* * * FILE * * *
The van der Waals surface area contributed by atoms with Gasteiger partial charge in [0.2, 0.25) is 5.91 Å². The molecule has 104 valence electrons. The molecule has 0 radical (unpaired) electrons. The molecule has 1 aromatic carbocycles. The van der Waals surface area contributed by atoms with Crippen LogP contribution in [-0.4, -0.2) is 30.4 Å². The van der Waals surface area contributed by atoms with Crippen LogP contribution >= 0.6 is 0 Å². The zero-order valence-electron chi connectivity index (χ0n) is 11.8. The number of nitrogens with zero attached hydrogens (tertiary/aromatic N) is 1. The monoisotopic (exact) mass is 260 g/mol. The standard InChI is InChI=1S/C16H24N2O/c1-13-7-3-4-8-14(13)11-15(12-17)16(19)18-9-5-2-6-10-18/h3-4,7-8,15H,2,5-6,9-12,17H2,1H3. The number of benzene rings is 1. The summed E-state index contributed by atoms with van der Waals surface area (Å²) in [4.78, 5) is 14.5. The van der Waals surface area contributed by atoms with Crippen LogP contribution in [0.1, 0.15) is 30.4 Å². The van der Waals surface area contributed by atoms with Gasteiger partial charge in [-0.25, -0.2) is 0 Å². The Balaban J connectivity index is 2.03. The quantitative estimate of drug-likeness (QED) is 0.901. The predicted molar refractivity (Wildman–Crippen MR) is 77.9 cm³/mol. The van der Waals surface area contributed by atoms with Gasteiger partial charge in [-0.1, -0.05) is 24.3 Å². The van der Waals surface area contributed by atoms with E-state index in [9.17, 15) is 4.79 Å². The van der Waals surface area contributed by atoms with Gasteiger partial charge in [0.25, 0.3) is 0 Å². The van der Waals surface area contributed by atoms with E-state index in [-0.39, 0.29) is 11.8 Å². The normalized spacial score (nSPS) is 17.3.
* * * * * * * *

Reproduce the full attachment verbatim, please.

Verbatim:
The van der Waals surface area contributed by atoms with Gasteiger partial charge in [0.2, 0.25) is 5.91 Å². The molecule has 104 valence electrons. The molecule has 0 radical (unpaired) electrons. The molecule has 1 aromatic carbocycles. The van der Waals surface area contributed by atoms with Crippen LogP contribution in [-0.4, -0.2) is 30.4 Å². The van der Waals surface area contributed by atoms with Crippen LogP contribution >= 0.6 is 0 Å². The zero-order valence-electron chi connectivity index (χ0n) is 11.8. The number of nitrogens with zero attached hydrogens (tertiary/aromatic N) is 1. The monoisotopic (exact) mass is 260 g/mol. The standard InChI is InChI=1S/C16H24N2O/c1-13-7-3-4-8-14(13)11-15(12-17)16(19)18-9-5-2-6-10-18/h3-4,7-8,15H,2,5-6,9-12,17H2,1H3. The number of benzene rings is 1. The summed E-state index contributed by atoms with van der Waals surface area (Å²) in [4.78, 5) is 14.5. The van der Waals surface area contributed by atoms with Crippen LogP contribution in [0.1, 0.15) is 30.4 Å². The van der Waals surface area contributed by atoms with Gasteiger partial charge in [-0.25, -0.2) is 0 Å². The Balaban J connectivity index is 2.03. The quantitative estimate of drug-likeness (QED) is 0.901. The predicted molar refractivity (Wildman–Crippen MR) is 77.9 cm³/mol. The van der Waals surface area contributed by atoms with Gasteiger partial charge in [-0.1, -0.05) is 24.3 Å². The van der Waals surface area contributed by atoms with E-state index in [9.17, 15) is 4.79 Å². The van der Waals surface area contributed by atoms with Gasteiger partial charge in [0.25, 0.3) is 0 Å². The van der Waals surface area contributed by atoms with E-state index in [-0.39, 0.29) is 11.8 Å². The normalized spacial score (nSPS) is 17.3.